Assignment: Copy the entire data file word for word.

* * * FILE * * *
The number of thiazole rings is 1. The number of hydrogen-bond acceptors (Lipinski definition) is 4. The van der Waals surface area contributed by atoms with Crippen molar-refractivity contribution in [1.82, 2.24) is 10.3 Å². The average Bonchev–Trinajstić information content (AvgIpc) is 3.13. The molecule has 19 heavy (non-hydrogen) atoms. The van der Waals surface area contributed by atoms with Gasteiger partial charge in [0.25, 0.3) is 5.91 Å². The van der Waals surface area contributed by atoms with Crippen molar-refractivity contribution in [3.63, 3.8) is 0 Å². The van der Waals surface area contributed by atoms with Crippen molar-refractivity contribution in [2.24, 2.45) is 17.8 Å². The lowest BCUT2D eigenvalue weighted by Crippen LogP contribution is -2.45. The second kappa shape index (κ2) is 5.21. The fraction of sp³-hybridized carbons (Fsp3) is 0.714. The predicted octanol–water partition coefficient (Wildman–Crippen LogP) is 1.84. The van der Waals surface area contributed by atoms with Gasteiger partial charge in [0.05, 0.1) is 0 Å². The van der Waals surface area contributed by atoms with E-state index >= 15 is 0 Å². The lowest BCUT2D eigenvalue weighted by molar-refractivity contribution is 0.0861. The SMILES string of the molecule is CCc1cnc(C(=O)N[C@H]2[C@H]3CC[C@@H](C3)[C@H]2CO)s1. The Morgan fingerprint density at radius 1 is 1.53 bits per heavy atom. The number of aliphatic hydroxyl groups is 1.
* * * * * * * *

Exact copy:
The number of thiazole rings is 1. The number of hydrogen-bond acceptors (Lipinski definition) is 4. The van der Waals surface area contributed by atoms with Crippen molar-refractivity contribution in [1.82, 2.24) is 10.3 Å². The average Bonchev–Trinajstić information content (AvgIpc) is 3.13. The molecule has 19 heavy (non-hydrogen) atoms. The van der Waals surface area contributed by atoms with Gasteiger partial charge in [0.25, 0.3) is 5.91 Å². The van der Waals surface area contributed by atoms with Crippen molar-refractivity contribution in [3.63, 3.8) is 0 Å². The van der Waals surface area contributed by atoms with Crippen molar-refractivity contribution in [2.24, 2.45) is 17.8 Å². The lowest BCUT2D eigenvalue weighted by Crippen LogP contribution is -2.45. The second kappa shape index (κ2) is 5.21. The fraction of sp³-hybridized carbons (Fsp3) is 0.714. The predicted octanol–water partition coefficient (Wildman–Crippen LogP) is 1.84. The van der Waals surface area contributed by atoms with Gasteiger partial charge in [0.05, 0.1) is 0 Å². The van der Waals surface area contributed by atoms with E-state index >= 15 is 0 Å². The lowest BCUT2D eigenvalue weighted by molar-refractivity contribution is 0.0861. The SMILES string of the molecule is CCc1cnc(C(=O)N[C@H]2[C@H]3CC[C@@H](C3)[C@H]2CO)s1. The Morgan fingerprint density at radius 1 is 1.53 bits per heavy atom. The number of aliphatic hydroxyl groups is 1.